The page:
November 23, 2011

Queer Review: The Devil's Playground (1976)

The Devil's Playground
Director: Fred Schepisi
Writer: Fred Schepisi
Cast: Arthur Dignam, Nick Tate, Simon Burke, Charles McCallum, Thomas Keneally, John Diedrich

Fred Schepisi's film is a slow moving and moody coming of age story about the repressed students and priests at a Catholic boarding school in Austrialia. Nicely shot and entirely evocative, The Devil's Playground raises questions regarding the necessity of self control and the consequences of living in a society so strict, even something as innocent as masturbation is forbidden.

Set in the closeted confines of a Catholic Seminary, The Devil's Playground tells the story of a young Tom Allen (Simon Burke) who must struggle with his burgeoning sexual desires. However, there is a great deal of contention amongst the the Brothers in charge of the seminary as they debate their merits of the strict rules everyone must follow. Meanwhile, a secret society has been formed by a small number of students that engages in sadomasochism. They try to recruit to Tom, but he rebuffs their advances.

The Queering
The Devil's Playground develops slowly and at first it is not clear who the main characters are. However, like any well constructed mosaic, the plot slowly comes into focus as it progresses and the whole picture can be seen. While the slow pacing might cause boredom amongst easily distracted viewers, Director Schepisi manages to find the right tone and to keep things focused on what is really important. However, this makes watching The Devil's Playground into something of an intellectual exercise. Personally, I found myself caring for the characters in only the most superficial manor.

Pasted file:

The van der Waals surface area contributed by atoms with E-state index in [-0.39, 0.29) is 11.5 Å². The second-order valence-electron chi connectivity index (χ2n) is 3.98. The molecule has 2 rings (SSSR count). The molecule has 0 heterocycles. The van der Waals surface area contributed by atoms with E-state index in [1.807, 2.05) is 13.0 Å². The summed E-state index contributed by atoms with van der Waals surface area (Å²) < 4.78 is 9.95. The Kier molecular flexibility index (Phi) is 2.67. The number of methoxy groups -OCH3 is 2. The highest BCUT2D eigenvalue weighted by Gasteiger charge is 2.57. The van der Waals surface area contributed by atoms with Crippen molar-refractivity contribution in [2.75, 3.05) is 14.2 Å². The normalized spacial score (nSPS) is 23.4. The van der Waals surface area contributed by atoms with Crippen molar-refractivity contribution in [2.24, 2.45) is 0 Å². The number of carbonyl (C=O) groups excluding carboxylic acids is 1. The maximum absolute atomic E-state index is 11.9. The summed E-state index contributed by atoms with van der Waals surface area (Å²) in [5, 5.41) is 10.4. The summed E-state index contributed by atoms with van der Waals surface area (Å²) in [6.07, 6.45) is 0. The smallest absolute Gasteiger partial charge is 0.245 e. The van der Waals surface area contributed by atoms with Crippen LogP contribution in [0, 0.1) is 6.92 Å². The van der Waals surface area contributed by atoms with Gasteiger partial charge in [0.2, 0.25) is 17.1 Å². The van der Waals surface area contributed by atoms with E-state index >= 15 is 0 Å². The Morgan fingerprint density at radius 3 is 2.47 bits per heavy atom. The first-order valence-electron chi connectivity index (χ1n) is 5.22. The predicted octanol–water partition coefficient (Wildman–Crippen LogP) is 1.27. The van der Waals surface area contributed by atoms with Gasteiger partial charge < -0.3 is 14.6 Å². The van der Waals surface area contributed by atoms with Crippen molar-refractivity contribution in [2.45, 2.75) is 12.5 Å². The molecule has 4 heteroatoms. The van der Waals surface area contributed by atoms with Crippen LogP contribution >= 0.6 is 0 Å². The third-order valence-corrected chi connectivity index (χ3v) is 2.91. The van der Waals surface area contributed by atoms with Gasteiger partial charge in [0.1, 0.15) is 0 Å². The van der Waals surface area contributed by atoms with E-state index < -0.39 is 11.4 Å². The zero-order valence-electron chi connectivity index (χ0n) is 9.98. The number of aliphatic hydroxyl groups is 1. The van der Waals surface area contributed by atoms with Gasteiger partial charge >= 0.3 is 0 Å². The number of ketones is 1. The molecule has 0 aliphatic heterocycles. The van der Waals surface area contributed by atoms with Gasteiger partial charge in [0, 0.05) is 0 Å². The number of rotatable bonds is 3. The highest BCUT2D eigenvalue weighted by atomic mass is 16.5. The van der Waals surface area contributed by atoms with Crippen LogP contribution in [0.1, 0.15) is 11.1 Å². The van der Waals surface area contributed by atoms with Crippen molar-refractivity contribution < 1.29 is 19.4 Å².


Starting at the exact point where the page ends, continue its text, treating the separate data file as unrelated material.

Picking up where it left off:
From a technical perspective, it's worth noting that there is no flashy cinematography or quick editing to provide distraction. A few short scenes are shot entirely in take and more then a few memorably shot and edited sequences, such as when Tom kisses a girl for the first time while lying on his back looking up at the trees around him. All of this serves to enhance the contemplative mood that Schepisi was certainly aiming for.

Acting wise, the performances are strong across the board. As Tom, Simon Burke manages to find some subtle ways to convey repressed tension - while watching, pay attention to his hands during several key scenes when the camera focuses on them. Nick Tate, as a kind priest who finds himself tempted by the freedom of life outside the seminary, is also strong.

On the whole, The Devil's Playground is a well told story with a strong sense of style that doesn't resort to cheap gimmicks or sudden plot twists to keep it moving forward. While the story may be focused on human sexuality, there is only enough nudity as is absolutely necessary. Most of the naked flesh occurs during one sequence on a day break outside the seminary changes in a public locker-room and finds himself both uncomfortable and titillated with the blatant nudity of the men around him and with the flashes of female flesh he witnesses once in the pool.

Recommended, there may not be a whole lot of fun to be had while playing in The Devil's Playground but the experience will not be forgotten.

The Rating

(Sorry about the gory opening, but this was the only trailer I could find)

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